Paparoa National Park
The pancake country
The Paparoa National Park covers about 30,000 hectares (306 sq km.) on the west coast of the South Island of New Zealand. It was created in 1987 to preserve the unique limestone karst environment and protect it from mining and forestry exploitation. The park's karst lowland is considered to be of great scientific significance for its undisturbed forest cover, gorges, disappearing and reappearing streams and caves.
Its luxuriant coastal forest, limestone cliffs and canyons, underground streams, delicate cave formations and an absolutely spectacular coastline make it a must-see. The Paparoa Range, made of granite, which has slowly been shaped by ice into its present rugged outline, provides a magnificent backdrop for the park.
It is most famous for its bizarre Pancake rocks which have eroded and formed a pattern, which make them look like a stack of pancakes. This unique weathered rock formation lends itself to water spouting or blowholes, and spurts water skywards in the form of spectacular geysers when sea water surges into the caverns beneath the rocks in strong weather conditions.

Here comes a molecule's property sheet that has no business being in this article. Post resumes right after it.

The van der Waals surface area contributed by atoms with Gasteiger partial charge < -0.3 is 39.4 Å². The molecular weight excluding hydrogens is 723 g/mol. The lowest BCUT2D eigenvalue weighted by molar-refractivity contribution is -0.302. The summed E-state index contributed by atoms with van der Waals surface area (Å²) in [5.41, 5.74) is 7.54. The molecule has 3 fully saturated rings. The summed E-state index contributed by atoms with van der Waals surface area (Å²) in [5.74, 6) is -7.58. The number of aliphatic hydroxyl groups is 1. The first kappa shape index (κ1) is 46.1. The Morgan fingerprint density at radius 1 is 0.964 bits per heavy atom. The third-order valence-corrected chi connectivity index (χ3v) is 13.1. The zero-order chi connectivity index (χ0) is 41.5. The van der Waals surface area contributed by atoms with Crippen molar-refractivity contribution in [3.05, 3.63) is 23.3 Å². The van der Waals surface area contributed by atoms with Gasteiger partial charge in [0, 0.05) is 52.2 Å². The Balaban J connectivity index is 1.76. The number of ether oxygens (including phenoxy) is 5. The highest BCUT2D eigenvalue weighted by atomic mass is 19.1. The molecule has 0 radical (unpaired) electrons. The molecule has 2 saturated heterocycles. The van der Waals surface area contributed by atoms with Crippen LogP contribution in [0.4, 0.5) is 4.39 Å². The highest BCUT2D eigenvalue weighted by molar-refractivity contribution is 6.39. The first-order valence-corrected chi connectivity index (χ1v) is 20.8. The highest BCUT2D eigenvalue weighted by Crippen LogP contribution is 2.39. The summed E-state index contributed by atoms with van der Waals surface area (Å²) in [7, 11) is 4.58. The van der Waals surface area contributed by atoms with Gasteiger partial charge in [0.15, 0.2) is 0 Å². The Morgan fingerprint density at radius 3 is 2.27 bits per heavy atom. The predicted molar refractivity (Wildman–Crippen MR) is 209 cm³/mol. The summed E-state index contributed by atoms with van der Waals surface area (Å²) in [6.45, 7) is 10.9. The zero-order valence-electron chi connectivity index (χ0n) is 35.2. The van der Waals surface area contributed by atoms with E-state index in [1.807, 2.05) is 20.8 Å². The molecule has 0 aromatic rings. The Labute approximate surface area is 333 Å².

It is also noted for the Pororari River next to the Pancake Rocks, which has been described as "the river of paradise". The river opens an otherworldly zone of green, striking nikau palms, rushing streams, and sweeping coastal views.